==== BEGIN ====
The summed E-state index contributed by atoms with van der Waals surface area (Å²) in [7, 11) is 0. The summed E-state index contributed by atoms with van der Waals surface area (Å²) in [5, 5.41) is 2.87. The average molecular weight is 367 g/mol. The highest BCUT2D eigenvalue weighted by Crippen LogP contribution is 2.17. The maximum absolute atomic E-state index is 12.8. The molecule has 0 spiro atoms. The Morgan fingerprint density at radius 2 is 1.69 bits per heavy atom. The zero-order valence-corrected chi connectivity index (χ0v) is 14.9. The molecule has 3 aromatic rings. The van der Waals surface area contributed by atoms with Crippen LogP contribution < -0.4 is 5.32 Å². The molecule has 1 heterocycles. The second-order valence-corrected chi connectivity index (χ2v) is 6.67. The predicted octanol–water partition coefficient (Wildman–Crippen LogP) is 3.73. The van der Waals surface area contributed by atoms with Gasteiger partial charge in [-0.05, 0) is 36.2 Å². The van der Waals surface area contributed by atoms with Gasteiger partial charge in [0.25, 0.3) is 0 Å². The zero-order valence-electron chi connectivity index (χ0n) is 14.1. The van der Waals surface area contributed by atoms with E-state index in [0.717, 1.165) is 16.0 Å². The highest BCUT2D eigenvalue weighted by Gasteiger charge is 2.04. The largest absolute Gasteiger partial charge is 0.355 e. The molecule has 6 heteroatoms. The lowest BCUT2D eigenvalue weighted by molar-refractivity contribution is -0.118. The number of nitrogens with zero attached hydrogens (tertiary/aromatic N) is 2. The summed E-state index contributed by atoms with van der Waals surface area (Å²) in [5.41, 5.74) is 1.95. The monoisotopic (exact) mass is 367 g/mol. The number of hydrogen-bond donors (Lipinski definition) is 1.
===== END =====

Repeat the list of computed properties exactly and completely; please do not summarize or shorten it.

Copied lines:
The summed E-state index contributed by atoms with van der Waals surface area (Å²) in [7, 11) is 0. The summed E-state index contributed by atoms with van der Waals surface area (Å²) in [5, 5.41) is 2.87. The average molecular weight is 367 g/mol. The highest BCUT2D eigenvalue weighted by Crippen LogP contribution is 2.17. The maximum absolute atomic E-state index is 12.8. The molecule has 0 spiro atoms. The Morgan fingerprint density at radius 2 is 1.69 bits per heavy atom. The zero-order valence-corrected chi connectivity index (χ0v) is 14.9. The molecule has 3 aromatic rings. The van der Waals surface area contributed by atoms with Crippen LogP contribution < -0.4 is 5.32 Å². The molecule has 1 heterocycles. The second-order valence-corrected chi connectivity index (χ2v) is 6.67. The predicted octanol–water partition coefficient (Wildman–Crippen LogP) is 3.73. The van der Waals surface area contributed by atoms with Gasteiger partial charge in [-0.05, 0) is 36.2 Å². The van der Waals surface area contributed by atoms with Gasteiger partial charge in [0.25, 0.3) is 0 Å². The zero-order valence-electron chi connectivity index (χ0n) is 14.1. The van der Waals surface area contributed by atoms with E-state index in [0.717, 1.165) is 16.0 Å². The highest BCUT2D eigenvalue weighted by Gasteiger charge is 2.04. The largest absolute Gasteiger partial charge is 0.355 e. The molecule has 6 heteroatoms. The lowest BCUT2D eigenvalue weighted by molar-refractivity contribution is -0.118. The number of nitrogens with zero attached hydrogens (tertiary/aromatic N) is 2. The summed E-state index contributed by atoms with van der Waals surface area (Å²) in [5.41, 5.74) is 1.95. The monoisotopic (exact) mass is 367 g/mol. The number of hydrogen-bond donors (Lipinski definition) is 1.